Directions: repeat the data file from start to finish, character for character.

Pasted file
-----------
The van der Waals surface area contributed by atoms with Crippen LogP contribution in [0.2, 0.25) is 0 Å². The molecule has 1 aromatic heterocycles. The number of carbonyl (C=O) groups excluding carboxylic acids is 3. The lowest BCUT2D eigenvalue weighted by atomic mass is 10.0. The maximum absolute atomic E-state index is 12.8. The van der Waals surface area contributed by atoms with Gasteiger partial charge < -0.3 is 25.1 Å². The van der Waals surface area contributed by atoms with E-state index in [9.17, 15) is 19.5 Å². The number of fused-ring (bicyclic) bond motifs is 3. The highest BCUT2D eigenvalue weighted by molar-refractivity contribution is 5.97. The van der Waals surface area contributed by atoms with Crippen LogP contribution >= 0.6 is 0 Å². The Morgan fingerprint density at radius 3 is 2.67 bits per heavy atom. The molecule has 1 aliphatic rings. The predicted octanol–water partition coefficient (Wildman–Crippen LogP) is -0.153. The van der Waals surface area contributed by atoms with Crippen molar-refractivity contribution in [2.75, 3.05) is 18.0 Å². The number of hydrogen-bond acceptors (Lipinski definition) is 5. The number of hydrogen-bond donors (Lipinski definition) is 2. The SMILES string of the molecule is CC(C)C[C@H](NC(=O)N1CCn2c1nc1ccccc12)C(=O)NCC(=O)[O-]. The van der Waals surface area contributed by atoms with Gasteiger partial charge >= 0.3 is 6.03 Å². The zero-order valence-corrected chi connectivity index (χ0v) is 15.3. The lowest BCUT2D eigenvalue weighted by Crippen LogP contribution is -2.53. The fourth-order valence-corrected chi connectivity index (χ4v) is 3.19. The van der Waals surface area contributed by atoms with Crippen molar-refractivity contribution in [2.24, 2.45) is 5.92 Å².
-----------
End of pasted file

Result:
The van der Waals surface area contributed by atoms with Crippen LogP contribution in [0.2, 0.25) is 0 Å². The molecule has 1 aromatic heterocycles. The number of carbonyl (C=O) groups excluding carboxylic acids is 3. The lowest BCUT2D eigenvalue weighted by atomic mass is 10.0. The maximum absolute atomic E-state index is 12.8. The van der Waals surface area contributed by atoms with Gasteiger partial charge < -0.3 is 25.1 Å². The van der Waals surface area contributed by atoms with E-state index in [9.17, 15) is 19.5 Å². The number of fused-ring (bicyclic) bond motifs is 3. The highest BCUT2D eigenvalue weighted by molar-refractivity contribution is 5.97. The van der Waals surface area contributed by atoms with Crippen LogP contribution >= 0.6 is 0 Å². The Morgan fingerprint density at radius 3 is 2.67 bits per heavy atom. The molecule has 1 aliphatic rings. The predicted octanol–water partition coefficient (Wildman–Crippen LogP) is -0.153. The van der Waals surface area contributed by atoms with Crippen molar-refractivity contribution in [2.75, 3.05) is 18.0 Å². The number of hydrogen-bond acceptors (Lipinski definition) is 5. The number of hydrogen-bond donors (Lipinski definition) is 2. The SMILES string of the molecule is CC(C)C[C@H](NC(=O)N1CCn2c1nc1ccccc12)C(=O)NCC(=O)[O-]. The van der Waals surface area contributed by atoms with Gasteiger partial charge >= 0.3 is 6.03 Å². The zero-order valence-corrected chi connectivity index (χ0v) is 15.3. The lowest BCUT2D eigenvalue weighted by Crippen LogP contribution is -2.53. The fourth-order valence-corrected chi connectivity index (χ4v) is 3.19. The van der Waals surface area contributed by atoms with Crippen molar-refractivity contribution in [2.24, 2.45) is 5.92 Å².